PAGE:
Prince William quietly paid his respects to the six million Jews murdered in the Holocaust during a visit to Yad Vashem, the World Holocaust Remembrance Center, on Tuesday.
The Duke of Cambridge was in Jerusalem as part of his five-day visit to the Middle East on behalf of the U.K. government. On Sunday, William, second in line to the British throne, landed in Jordan for a “non-political” tour of the Middle East in which he will balance duties both royal and diplomatic.
During his stay in Jerusalem today, William spent an hour and a half walking through the halls of Yad Vashem.
“Terrifying. [I’m] trying to comprehend the scale,” he reportedly said, as he walked through the various displays and exhibits. In the Hall of Names, the royal paused to read some of the personal histories of the millions who perished during the Second World War. As a sign of respect, William wore a traditional kippah on his head as he later laid a ceremonial wreath in the Hall of Remembrance.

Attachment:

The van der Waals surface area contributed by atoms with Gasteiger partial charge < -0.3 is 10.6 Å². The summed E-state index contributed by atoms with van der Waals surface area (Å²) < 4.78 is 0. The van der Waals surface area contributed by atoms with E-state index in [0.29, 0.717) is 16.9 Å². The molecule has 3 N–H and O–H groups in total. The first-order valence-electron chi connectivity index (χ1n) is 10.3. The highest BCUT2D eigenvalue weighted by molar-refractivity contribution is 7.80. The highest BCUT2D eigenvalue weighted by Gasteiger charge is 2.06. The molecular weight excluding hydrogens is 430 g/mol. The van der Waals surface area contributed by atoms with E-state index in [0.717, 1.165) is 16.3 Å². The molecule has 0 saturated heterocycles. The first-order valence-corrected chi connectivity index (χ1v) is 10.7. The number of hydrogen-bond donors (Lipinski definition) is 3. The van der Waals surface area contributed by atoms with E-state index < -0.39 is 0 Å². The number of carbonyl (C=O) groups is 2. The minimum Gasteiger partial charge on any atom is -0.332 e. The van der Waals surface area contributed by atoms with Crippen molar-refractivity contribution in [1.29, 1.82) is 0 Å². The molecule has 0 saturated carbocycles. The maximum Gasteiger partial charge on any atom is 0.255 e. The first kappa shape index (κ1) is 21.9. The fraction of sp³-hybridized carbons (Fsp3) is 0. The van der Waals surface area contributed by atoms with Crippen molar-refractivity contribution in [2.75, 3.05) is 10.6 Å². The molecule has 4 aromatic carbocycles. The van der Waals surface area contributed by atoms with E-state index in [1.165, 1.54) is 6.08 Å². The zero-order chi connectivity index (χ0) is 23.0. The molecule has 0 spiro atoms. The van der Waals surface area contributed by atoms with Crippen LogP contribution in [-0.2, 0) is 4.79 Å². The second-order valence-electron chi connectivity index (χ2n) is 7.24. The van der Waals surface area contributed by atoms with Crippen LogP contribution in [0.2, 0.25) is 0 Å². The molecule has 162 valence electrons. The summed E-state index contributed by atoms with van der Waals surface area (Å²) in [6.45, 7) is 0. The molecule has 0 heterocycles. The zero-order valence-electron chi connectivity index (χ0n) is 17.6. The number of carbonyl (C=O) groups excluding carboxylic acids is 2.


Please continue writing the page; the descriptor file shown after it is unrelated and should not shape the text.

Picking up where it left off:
The trip’s significance has been noted by many as it marks the first official government-designated visit to Israel by a senior member of the British Royal Family.
Despite the gravity of William’s trip, however, he isn’t the first royal to visit Yad Vashem. In 1994, his grandfather, Prince Philip, travelled to Israel for a Yad Vashem ceremony that honoured his mother, Princess Alice of Battenberg who saved Jews during the Holocaust by throwing open the doors of her palace in Greece as a place of sanctuary. More recently, in 2016, Prince Charles attended the funeral of former President Shimon Peres.
Afterward, William shared warm smiles and handshakes with Israeli Prime Minister Benjamin Netanyahu and his wife Sara before meeting with Israel’s President, Reuven Rivlin, at his private residence.
In a statement before the tour, William’s spokesman Jason Knauf said, “The complex challenges in the region are of course well known. The non-political nature of His Royal Highness’s role — in common with all Royal visits overseas — allows a spotlight to be brought to bear on the people of the region: their cultures, their young people, their aspirations, and their experiences.”
According to numerous British news outlets, the historic trip was four years in the making and was originally scheduled to be performed by Prince Harry, but his wedding to Meghan Markle, Duchess of Sussex, created numerous scheduling problems and it was ultimately reassigned to the future king.